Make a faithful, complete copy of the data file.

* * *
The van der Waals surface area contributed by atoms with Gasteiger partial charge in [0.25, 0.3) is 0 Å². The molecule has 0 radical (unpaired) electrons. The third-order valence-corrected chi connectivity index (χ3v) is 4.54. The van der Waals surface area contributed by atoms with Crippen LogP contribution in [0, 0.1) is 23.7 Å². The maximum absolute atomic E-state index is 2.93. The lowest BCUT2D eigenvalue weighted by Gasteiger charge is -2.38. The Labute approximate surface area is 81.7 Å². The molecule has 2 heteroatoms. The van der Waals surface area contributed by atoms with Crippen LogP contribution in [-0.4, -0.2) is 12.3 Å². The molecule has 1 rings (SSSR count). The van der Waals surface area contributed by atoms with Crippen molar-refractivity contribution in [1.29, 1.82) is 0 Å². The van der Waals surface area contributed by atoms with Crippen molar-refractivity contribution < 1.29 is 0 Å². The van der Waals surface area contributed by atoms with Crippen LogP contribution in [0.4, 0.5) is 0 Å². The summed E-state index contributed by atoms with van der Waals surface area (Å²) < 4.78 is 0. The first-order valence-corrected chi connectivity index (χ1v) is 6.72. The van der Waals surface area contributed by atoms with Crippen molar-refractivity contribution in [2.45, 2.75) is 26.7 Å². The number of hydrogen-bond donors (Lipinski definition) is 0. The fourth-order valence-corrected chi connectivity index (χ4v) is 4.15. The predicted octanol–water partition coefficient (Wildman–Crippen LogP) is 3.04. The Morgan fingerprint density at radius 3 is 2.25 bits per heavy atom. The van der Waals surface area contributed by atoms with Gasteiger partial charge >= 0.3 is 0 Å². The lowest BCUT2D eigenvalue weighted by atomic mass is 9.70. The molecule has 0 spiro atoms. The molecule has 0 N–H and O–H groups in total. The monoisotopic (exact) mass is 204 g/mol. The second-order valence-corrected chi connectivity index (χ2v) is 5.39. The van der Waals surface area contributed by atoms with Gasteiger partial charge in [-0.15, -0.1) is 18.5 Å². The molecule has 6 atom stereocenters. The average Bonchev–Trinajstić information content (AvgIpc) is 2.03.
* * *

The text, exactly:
The van der Waals surface area contributed by atoms with Gasteiger partial charge in [0.25, 0.3) is 0 Å². The molecule has 0 radical (unpaired) electrons. The third-order valence-corrected chi connectivity index (χ3v) is 4.54. The van der Waals surface area contributed by atoms with Crippen LogP contribution in [0, 0.1) is 23.7 Å². The maximum absolute atomic E-state index is 2.93. The lowest BCUT2D eigenvalue weighted by Gasteiger charge is -2.38. The Labute approximate surface area is 81.7 Å². The molecule has 2 heteroatoms. The van der Waals surface area contributed by atoms with Crippen LogP contribution in [-0.4, -0.2) is 12.3 Å². The molecule has 1 rings (SSSR count). The van der Waals surface area contributed by atoms with Crippen molar-refractivity contribution in [1.29, 1.82) is 0 Å². The van der Waals surface area contributed by atoms with Crippen molar-refractivity contribution < 1.29 is 0 Å². The van der Waals surface area contributed by atoms with Crippen LogP contribution in [0.4, 0.5) is 0 Å². The summed E-state index contributed by atoms with van der Waals surface area (Å²) < 4.78 is 0. The first-order valence-corrected chi connectivity index (χ1v) is 6.72. The van der Waals surface area contributed by atoms with Crippen molar-refractivity contribution in [2.45, 2.75) is 26.7 Å². The number of hydrogen-bond donors (Lipinski definition) is 0. The fourth-order valence-corrected chi connectivity index (χ4v) is 4.15. The predicted octanol–water partition coefficient (Wildman–Crippen LogP) is 3.04. The Morgan fingerprint density at radius 3 is 2.25 bits per heavy atom. The van der Waals surface area contributed by atoms with Gasteiger partial charge >= 0.3 is 0 Å². The lowest BCUT2D eigenvalue weighted by atomic mass is 9.70. The molecule has 0 spiro atoms. The molecule has 0 N–H and O–H groups in total. The monoisotopic (exact) mass is 204 g/mol. The second-order valence-corrected chi connectivity index (χ2v) is 5.39. The van der Waals surface area contributed by atoms with Gasteiger partial charge in [-0.15, -0.1) is 18.5 Å². The molecule has 6 atom stereocenters. The average Bonchev–Trinajstić information content (AvgIpc) is 2.03.